The Armenian foreign ministry building -- 14,000 square meters of Stalin-era, colonnaded grandeur -- will soon be charging foreign guests for visits. The building, perched on Yerevan’s central Republic Square, has been sold to Argentine-Armenian millionaire Eduardo Eurnekian, who reportedly plans to set up a luxury hotel in the structure.
Many Armenians opposed the sale, arguing that the cultural value of the building and its location make it better fit for a cultural purpose. What does it say "about the image of our country, our capital city, its center, if half or even most of the buildings at its heart . . . are to be hotels, not centers of culture?” asked Samvel Karapetian, head of the non-profit group Research on Armenian Architecture .
As in other ex-Soviet cities where commercialization is changing the faces of downtown areas, many consider the privatization of state buildings that used to house government offices (and hosted historic events) to be improper and distasteful.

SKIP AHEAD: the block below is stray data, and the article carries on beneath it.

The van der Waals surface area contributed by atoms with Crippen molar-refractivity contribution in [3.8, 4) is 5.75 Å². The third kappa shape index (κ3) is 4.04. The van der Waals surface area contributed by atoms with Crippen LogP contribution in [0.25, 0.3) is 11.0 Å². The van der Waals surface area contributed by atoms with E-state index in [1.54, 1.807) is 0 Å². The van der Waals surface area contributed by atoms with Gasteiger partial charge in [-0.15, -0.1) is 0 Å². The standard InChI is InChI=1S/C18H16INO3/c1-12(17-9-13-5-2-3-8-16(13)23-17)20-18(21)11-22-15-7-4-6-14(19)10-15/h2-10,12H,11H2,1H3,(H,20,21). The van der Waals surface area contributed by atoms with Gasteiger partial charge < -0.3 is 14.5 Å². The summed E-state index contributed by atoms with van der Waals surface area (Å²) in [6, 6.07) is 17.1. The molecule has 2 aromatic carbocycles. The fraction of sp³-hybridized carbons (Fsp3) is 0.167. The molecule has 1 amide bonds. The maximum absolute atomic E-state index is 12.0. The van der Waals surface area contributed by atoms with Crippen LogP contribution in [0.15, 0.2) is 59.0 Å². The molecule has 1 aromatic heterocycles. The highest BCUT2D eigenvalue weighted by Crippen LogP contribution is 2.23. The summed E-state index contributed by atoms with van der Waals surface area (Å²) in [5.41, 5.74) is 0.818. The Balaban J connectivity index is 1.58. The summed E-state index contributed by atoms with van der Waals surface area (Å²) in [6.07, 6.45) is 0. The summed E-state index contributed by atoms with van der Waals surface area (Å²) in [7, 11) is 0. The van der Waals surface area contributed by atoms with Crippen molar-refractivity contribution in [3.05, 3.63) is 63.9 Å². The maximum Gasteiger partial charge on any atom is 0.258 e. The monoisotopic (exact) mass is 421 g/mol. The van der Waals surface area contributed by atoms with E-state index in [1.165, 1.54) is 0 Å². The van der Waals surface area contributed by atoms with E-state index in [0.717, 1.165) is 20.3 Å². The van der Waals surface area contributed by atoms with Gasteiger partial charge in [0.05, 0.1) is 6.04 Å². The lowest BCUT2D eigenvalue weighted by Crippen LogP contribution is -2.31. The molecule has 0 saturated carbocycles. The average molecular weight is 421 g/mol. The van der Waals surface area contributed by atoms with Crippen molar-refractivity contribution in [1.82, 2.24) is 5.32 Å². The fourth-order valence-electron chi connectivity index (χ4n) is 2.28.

In neighboring Georgia, there has been a lot of carping about earlier plans for the privatization of Tbilisi's old parliament building, a structure with a prime role in the country's recent history.
(The privatization plans, reportedly, are now frozen.) In Azerbaijan, the destruction of buildings from Baku's 19th-century oil-boom era also has raised alarm.
But, in Armenia, Prime Minister Tigran Sarkisian has defended the sale, saying that downtown Yerevan needs more luxury hotels. “There is always [a] shortage of hotels when more than two international events take place in Yerevan at the same time,” he is quoted by ArmeniaNow as saying. Investors and high-profile visitors could use an extra space to hang out, he added.
Plus, how could government officials resist a $51.36-million-plus offer – reportedly, double the price for a square meter of property in the area? The argument is that the building can help Armenia make money and still busy itself with foreign affairs.
The government will use the funds to build Armenia a new, downtown foreign ministry by 2015, Asbarez reported, citing RFE/RL's Armenian service.